Saturday, 26 February 2011

Wednesday, 23 February 2011

Finding the second occurrence of a regexp with sed

This is something that I needed, but couldn't find. So for the benefit of the next person, here's what I did.

I have files that each contain two heredocs, and I needed a simple script to pull out the second one. The files look something like this:


#!/bin/bash

# various commands chomped for simplicity

ftp -n ftp.example.net <<EOT
user uid pwd
type image
get importantfile.tgz
quit
EOT

# lots more code

cat >scriptfile.sh <<EOD
#!/bin/sh
ftp -n ftp.example.net <<EOT
user uid pwd
get file1.sh
get file2.sh
EOT

# more code

EOD

# more code



After some searching and poking around with sed, I came up with this:


sed '1,/<<EOT/d;1,/<<EOT/d;/^EOT$/,$d' $1|ftp -n ftp.example.net


It locates one <<EOT, then locates another, deleting all the while. Then it stops deleting until it finds ^EOT$ and wipes out the rest. There's probably a simpler way to do some of this, but this is what I managed to hack together.

Thursday, 3 February 2011

IPv4 address space depletion: what will it mean?

The Internet has run out of addresses.

Okay, that's not perfectly accurate. What's happened is that, as of Feb 1st, the IANA is down to its last five Class-A address blocks, and according to policy, it must dole them out to five regional registries. So it's all a whole lot of noise in the upper echelons of the internet's organizational structure, and what's it mean for the end user?

In short: Nothing yet. You can ignore this whole issue and keep going as you are for quite a while. Your IP address comes from your ISP, and your ISP gets blocks of addresses from one of the registries, so they'll be alright for a while. How long is anybody's guess though; estimates range from three months to a year or so.

Ultimately, there will come a time when an ISP requests some more addresses and there just aren't any. What happens to their customers then? Various columnists have predicted that ISPs will have to switch to large-scale NAT - doing the same thing at the ISP level that is done at the home level when someone plops a cheap router down and shares their internet connection among multiple users. Effectively, the ISP will sell you half of a shared connection, and it'll be potentially tricky to run a simple home server.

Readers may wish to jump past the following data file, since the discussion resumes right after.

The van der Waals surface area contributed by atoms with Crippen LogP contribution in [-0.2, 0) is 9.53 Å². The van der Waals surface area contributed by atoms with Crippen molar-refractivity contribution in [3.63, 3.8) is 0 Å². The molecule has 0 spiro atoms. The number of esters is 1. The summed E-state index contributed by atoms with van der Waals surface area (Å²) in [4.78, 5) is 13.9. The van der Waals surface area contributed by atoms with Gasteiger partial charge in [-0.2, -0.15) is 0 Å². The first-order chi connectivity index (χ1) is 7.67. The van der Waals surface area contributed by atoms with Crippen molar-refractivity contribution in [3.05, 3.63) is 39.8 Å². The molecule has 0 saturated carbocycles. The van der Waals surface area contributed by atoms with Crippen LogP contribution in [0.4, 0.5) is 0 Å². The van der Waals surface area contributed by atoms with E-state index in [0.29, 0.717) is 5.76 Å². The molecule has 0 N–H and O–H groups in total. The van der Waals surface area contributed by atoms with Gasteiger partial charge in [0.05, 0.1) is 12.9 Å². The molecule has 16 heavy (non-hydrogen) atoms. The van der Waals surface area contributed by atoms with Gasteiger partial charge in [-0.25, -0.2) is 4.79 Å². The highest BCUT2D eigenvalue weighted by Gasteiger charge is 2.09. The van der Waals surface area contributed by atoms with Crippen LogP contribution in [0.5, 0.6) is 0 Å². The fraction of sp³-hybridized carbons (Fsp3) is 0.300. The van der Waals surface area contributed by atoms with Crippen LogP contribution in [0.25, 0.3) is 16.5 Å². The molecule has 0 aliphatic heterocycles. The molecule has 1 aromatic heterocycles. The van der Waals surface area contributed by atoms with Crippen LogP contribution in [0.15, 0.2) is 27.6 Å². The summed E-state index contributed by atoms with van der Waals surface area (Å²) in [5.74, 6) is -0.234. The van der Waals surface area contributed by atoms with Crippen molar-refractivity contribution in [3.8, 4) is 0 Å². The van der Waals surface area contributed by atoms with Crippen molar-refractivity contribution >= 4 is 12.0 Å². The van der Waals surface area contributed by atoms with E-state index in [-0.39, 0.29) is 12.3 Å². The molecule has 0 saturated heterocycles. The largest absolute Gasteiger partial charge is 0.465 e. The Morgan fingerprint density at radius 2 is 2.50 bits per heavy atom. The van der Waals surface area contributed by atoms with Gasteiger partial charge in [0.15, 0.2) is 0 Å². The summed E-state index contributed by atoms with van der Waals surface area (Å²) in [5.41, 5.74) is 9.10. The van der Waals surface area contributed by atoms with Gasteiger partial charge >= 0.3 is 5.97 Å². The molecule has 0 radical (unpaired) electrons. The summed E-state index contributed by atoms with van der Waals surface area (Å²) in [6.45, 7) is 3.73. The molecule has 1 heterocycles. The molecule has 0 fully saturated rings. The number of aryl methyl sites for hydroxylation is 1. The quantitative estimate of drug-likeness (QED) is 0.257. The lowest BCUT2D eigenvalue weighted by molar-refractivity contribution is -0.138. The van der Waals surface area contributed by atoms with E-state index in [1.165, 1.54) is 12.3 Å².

But there's another possibility, and potentially quite scary because you won't know it's happening till it's too late. An ISP might go "on the cheap" and simply not buy enough IP addresses. Its customers wouldn't notice the difference, until some day everyone's online all at once, and your ADSL modem just can't get the information it needs, so it'd simply fail to get you online. You'd reboot your modem a few times, and eventually someone else would have gone offline, and you would get their IP address and be online. Meanwhile they're locked out, waiting for someone else to disconnect... and these days, people leave their internet connections on all the time, unlike in the days of dial-up.

It's time NOW to start talking to ISPs about IPv6. The true solution is to deploy IPv6 and to deploy it now; we need content to be on IPv6 and we need eyeballs to be on IPv6. Inquire about whether your ISP can offer you dual-stack networking - an IPv4 address and a block of IPv6 addresses - and if not, how soon they intend to offer this. It has to happen. It's just a question of how soon, and who is going to be left behind.